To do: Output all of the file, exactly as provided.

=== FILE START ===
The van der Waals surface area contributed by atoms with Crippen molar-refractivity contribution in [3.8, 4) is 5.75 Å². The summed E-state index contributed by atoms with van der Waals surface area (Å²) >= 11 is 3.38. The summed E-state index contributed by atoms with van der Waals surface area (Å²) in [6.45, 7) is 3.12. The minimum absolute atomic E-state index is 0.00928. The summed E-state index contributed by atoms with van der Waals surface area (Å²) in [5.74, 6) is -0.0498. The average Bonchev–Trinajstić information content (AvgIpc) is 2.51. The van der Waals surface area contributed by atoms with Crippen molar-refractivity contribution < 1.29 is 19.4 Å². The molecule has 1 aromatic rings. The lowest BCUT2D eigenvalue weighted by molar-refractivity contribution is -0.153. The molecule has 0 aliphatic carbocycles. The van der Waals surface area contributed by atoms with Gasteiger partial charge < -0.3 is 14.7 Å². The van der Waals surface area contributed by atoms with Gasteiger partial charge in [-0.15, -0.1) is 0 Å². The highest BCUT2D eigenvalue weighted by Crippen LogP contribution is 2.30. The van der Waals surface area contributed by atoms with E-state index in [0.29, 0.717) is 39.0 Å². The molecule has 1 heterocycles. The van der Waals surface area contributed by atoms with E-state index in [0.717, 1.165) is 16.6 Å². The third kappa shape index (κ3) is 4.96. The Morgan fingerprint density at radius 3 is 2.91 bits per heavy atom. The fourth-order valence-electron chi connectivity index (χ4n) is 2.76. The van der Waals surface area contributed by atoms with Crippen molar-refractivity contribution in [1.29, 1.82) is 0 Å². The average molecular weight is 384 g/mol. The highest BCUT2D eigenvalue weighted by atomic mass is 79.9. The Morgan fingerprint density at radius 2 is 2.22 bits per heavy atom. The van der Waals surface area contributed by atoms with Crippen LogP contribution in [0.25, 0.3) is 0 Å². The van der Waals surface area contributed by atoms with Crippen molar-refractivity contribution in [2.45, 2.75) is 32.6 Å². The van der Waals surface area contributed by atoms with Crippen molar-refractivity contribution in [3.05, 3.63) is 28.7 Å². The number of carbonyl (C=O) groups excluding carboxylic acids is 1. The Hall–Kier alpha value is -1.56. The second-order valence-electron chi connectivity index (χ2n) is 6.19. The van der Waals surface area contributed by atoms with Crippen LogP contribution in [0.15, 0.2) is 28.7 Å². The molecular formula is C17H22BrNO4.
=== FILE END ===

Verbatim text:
The van der Waals surface area contributed by atoms with Crippen molar-refractivity contribution in [3.8, 4) is 5.75 Å². The summed E-state index contributed by atoms with van der Waals surface area (Å²) >= 11 is 3.38. The summed E-state index contributed by atoms with van der Waals surface area (Å²) in [6.45, 7) is 3.12. The minimum absolute atomic E-state index is 0.00928. The summed E-state index contributed by atoms with van der Waals surface area (Å²) in [5.74, 6) is -0.0498. The average Bonchev–Trinajstić information content (AvgIpc) is 2.51. The van der Waals surface area contributed by atoms with Crippen molar-refractivity contribution < 1.29 is 19.4 Å². The molecule has 1 aromatic rings. The lowest BCUT2D eigenvalue weighted by molar-refractivity contribution is -0.153. The molecule has 0 aliphatic carbocycles. The van der Waals surface area contributed by atoms with Gasteiger partial charge < -0.3 is 14.7 Å². The van der Waals surface area contributed by atoms with Gasteiger partial charge in [-0.15, -0.1) is 0 Å². The highest BCUT2D eigenvalue weighted by Crippen LogP contribution is 2.30. The van der Waals surface area contributed by atoms with E-state index in [0.29, 0.717) is 39.0 Å². The molecule has 1 heterocycles. The van der Waals surface area contributed by atoms with E-state index in [0.717, 1.165) is 16.6 Å². The third kappa shape index (κ3) is 4.96. The Morgan fingerprint density at radius 3 is 2.91 bits per heavy atom. The fourth-order valence-electron chi connectivity index (χ4n) is 2.76. The van der Waals surface area contributed by atoms with Crippen molar-refractivity contribution in [1.29, 1.82) is 0 Å². The average molecular weight is 384 g/mol. The highest BCUT2D eigenvalue weighted by atomic mass is 79.9. The Morgan fingerprint density at radius 2 is 2.22 bits per heavy atom. The van der Waals surface area contributed by atoms with Crippen LogP contribution in [0.25, 0.3) is 0 Å². The van der Waals surface area contributed by atoms with Crippen molar-refractivity contribution in [2.45, 2.75) is 32.6 Å². The van der Waals surface area contributed by atoms with Crippen molar-refractivity contribution in [3.05, 3.63) is 28.7 Å². The number of carbonyl (C=O) groups excluding carboxylic acids is 1. The Hall–Kier alpha value is -1.56. The second-order valence-electron chi connectivity index (χ2n) is 6.19. The van der Waals surface area contributed by atoms with Crippen LogP contribution in [0.15, 0.2) is 28.7 Å². The molecular formula is C17H22BrNO4.